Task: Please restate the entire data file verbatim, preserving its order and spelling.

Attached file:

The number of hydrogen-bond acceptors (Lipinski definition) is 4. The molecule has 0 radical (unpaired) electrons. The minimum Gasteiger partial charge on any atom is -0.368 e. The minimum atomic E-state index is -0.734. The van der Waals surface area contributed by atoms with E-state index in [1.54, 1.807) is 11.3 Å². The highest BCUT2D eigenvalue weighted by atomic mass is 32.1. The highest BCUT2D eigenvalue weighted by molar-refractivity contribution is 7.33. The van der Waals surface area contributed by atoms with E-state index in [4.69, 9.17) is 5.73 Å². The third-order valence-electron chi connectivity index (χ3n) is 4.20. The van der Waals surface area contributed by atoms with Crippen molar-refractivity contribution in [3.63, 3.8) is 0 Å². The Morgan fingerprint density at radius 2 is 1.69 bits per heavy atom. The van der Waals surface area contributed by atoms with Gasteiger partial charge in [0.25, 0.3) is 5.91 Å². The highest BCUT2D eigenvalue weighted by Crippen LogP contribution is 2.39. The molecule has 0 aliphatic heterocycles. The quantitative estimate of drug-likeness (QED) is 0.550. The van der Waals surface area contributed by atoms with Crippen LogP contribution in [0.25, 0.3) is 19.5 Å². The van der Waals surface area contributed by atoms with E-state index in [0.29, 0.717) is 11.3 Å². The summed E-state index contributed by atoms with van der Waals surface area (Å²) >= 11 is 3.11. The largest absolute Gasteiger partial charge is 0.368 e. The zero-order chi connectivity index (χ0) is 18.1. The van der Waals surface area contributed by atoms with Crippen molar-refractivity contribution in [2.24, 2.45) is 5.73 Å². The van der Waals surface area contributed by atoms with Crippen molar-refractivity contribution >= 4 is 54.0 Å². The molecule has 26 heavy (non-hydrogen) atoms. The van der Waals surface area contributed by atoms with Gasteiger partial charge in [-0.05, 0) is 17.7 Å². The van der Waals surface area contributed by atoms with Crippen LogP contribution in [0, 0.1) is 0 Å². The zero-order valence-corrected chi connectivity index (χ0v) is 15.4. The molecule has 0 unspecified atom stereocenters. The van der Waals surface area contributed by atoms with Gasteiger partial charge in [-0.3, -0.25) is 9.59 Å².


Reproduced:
The number of hydrogen-bond acceptors (Lipinski definition) is 4. The molecule has 0 radical (unpaired) electrons. The minimum Gasteiger partial charge on any atom is -0.368 e. The minimum atomic E-state index is -0.734. The van der Waals surface area contributed by atoms with E-state index in [1.54, 1.807) is 11.3 Å². The highest BCUT2D eigenvalue weighted by atomic mass is 32.1. The highest BCUT2D eigenvalue weighted by molar-refractivity contribution is 7.33. The van der Waals surface area contributed by atoms with E-state index in [4.69, 9.17) is 5.73 Å². The third-order valence-electron chi connectivity index (χ3n) is 4.20. The van der Waals surface area contributed by atoms with Crippen molar-refractivity contribution in [3.63, 3.8) is 0 Å². The Morgan fingerprint density at radius 2 is 1.69 bits per heavy atom. The van der Waals surface area contributed by atoms with Gasteiger partial charge in [0.25, 0.3) is 5.91 Å². The highest BCUT2D eigenvalue weighted by Crippen LogP contribution is 2.39. The molecule has 0 aliphatic heterocycles. The quantitative estimate of drug-likeness (QED) is 0.550. The van der Waals surface area contributed by atoms with Crippen LogP contribution in [0.25, 0.3) is 19.5 Å². The van der Waals surface area contributed by atoms with E-state index in [0.29, 0.717) is 11.3 Å². The summed E-state index contributed by atoms with van der Waals surface area (Å²) >= 11 is 3.11. The largest absolute Gasteiger partial charge is 0.368 e. The zero-order chi connectivity index (χ0) is 18.1. The van der Waals surface area contributed by atoms with Crippen molar-refractivity contribution in [2.24, 2.45) is 5.73 Å². The van der Waals surface area contributed by atoms with Crippen molar-refractivity contribution >= 4 is 54.0 Å². The molecule has 26 heavy (non-hydrogen) atoms. The van der Waals surface area contributed by atoms with Gasteiger partial charge in [-0.05, 0) is 17.7 Å². The van der Waals surface area contributed by atoms with Crippen LogP contribution in [0, 0.1) is 0 Å². The zero-order valence-corrected chi connectivity index (χ0v) is 15.4. The molecule has 0 unspecified atom stereocenters. The van der Waals surface area contributed by atoms with Gasteiger partial charge in [-0.3, -0.25) is 9.59 Å².